Archaeologists believe the statues depicted the ancestors of the ancient Polynesians. The majority of ahu are found along the sea shore and face the community inland as though watching over the people. The seven Ahu Akivi are an exception, as they face out to sea to help visitors discover the island. Folklore has it that seven men waited for their king to arrive. According to a 2019 study, ancient people believed that quarrying of the Moai statue was linked to enhancing soil fertility and, as a result, vital food sources.
7. The Easter Island
While looking for “Davis Land,” the Dutch explorer Jacob Roggeveen discovered the island on Easter Sunday, April 5, in 1722, and gave it the name “Easter Island.” He was the island’s first known European visitor.
It is one of the most secluded populated islands in the world. It is a special territory of Chile, South America, in the southeast Pacific Ocean, near Oceania’s southernmost end of the Polynesian Triangle.
The island is best known for its roughly 1,000 still-standing Moai statues, which the early Rapa Nui people made. The island’s numerous gigantic stone Moai and other artifacts prove that the people who lived there had a prosperous and hardworking civilization.
8. Easter Island Heads
Even though Moai are whole-body statues, they are commonly referred to as “Easter Island heads” in popular literature. This is partly due to the disproportionate size of most Moai heads and partly to the fact that many famous photos of the island depicting upright Moai are the sculptures on the slopes of Rano Raraku, many of which are buried to their shoulders.
Some of the “heads” at Rano Raraku have been dug, and their bodies examined. It was discovered that they contained markings protected from erosion by burial.
9. Rapa Nui Islanders
The Rapa Nui are the indigenous Polynesian peoples of Easter Island. They speak the indigenous Rapa Nui language and Spanish, Chile’s official language. The descendants of the original inhabitants of Easter Island make up around 60% of the present Easter Island population, with a large chunk of their population residing on mainland Chile, South America.
Before pre-European contact, Rapa Nui people are said to have landed on Easter Island between 300 and 1200 CE. The Moai, the human figures carved from rock between 1250 and 1500 CE and carried around Easter Island, are the most prominent part of Rapa Nui culture. The Moai, which were thought to be the living faces of ancestors, had all been destroyed by 1868. The Easter Island statues are supported on massive stone platforms known as the ahu platform, and the most well-known of which are Ahu Tongariki, the biggest ahu, and Ahu Vinapu.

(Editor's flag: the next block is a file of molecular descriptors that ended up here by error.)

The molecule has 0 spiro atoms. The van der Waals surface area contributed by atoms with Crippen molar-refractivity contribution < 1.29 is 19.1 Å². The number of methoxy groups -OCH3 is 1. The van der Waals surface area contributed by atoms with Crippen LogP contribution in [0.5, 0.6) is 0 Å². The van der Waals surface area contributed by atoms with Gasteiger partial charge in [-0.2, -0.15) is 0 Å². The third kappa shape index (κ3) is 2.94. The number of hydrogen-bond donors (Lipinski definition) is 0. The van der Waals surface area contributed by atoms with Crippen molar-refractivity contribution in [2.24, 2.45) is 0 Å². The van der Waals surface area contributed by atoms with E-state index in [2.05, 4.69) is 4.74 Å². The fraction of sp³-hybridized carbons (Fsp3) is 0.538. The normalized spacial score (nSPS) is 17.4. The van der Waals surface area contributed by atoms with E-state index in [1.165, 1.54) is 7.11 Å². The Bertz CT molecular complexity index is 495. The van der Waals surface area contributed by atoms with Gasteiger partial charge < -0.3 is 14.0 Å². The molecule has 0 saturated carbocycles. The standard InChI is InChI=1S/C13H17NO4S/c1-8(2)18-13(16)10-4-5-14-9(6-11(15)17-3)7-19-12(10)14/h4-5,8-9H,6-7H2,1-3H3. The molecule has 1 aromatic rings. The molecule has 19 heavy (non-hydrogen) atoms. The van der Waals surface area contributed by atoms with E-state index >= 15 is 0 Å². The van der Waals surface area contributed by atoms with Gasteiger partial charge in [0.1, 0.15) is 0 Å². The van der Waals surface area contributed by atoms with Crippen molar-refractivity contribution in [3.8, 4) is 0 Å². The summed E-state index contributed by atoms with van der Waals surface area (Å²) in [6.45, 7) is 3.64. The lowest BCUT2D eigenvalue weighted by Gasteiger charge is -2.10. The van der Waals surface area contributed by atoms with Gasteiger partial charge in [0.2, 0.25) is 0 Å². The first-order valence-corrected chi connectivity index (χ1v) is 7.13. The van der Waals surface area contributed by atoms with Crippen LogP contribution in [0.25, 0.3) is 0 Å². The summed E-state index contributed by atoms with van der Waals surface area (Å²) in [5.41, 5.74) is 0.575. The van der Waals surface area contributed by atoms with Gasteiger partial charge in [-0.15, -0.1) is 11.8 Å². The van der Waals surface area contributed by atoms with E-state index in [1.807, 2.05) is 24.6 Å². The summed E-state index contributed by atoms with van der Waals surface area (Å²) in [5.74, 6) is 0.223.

10. Transportation of Moai Statues
How people managed to move the Moai statues through steep terrain is one of the greatest mysteries of Easter Island. There are many different theories of how this herculean task was done, some of which are more widely accepted than others.
10.1. Theory 1: Rolling Transportation
The most commonly recognized explanation holds that the statues were supported by a framework that would keep them upright and roll-on logs. This method might use brute force to move the Moai statues quickly and safely.
Massive amounts of timber would be required as sculptures became larger. Deforestation of all straight, dense trees would eventually result from this, making mobility impossible.
10.2. Theory 2: Upright Movement
Numerous Moai sculptures have fallen to the ground while transported to their ahu. Some of these are on their backs, while others are on their bellies. This gave the idea that the Easter Island statues were moved upright. The Rapa Nui people didn’t have to put in as much work lowering and raising the statues since the Moais were already standing in the quarry at Rano Raraku and were transported upright to their ahu.
10.3. Theory 3: Walking Sculptures of Moai
Oral legend holds that the island Moai statues traveled by foot. According to a literal interpretation of this myth, the sculptures were made to move by being rocked back and forth using ropes.
11. Toppling of Statues
All of the statues that had been reported on were still standing when the first European ship landed on Easter Island in 1722. Later, visitors claim that more sculptures have fallen throughout the years and become lying stones, and by the end of the nineteenth century, not a single monument remained standing.
The most popular explanation is that the statues were destroyed during tribal warfare to shame the opponent. One rationale for this is that most statues have fallen forward, face down, into the dirt.
There is also the folklore of a lady named Nuahine Pkea Uri, who possessed powerful mana powers and caused the statues to collapse in wrath when her four children left her without food on one occasion. Some elders on Easter Island still think this is the true narrative.
12. Hoa Hakananai’a
One of the best specimens of Easter Island sculpture, Hoa Hakananai’a, is called a “masterpiece.”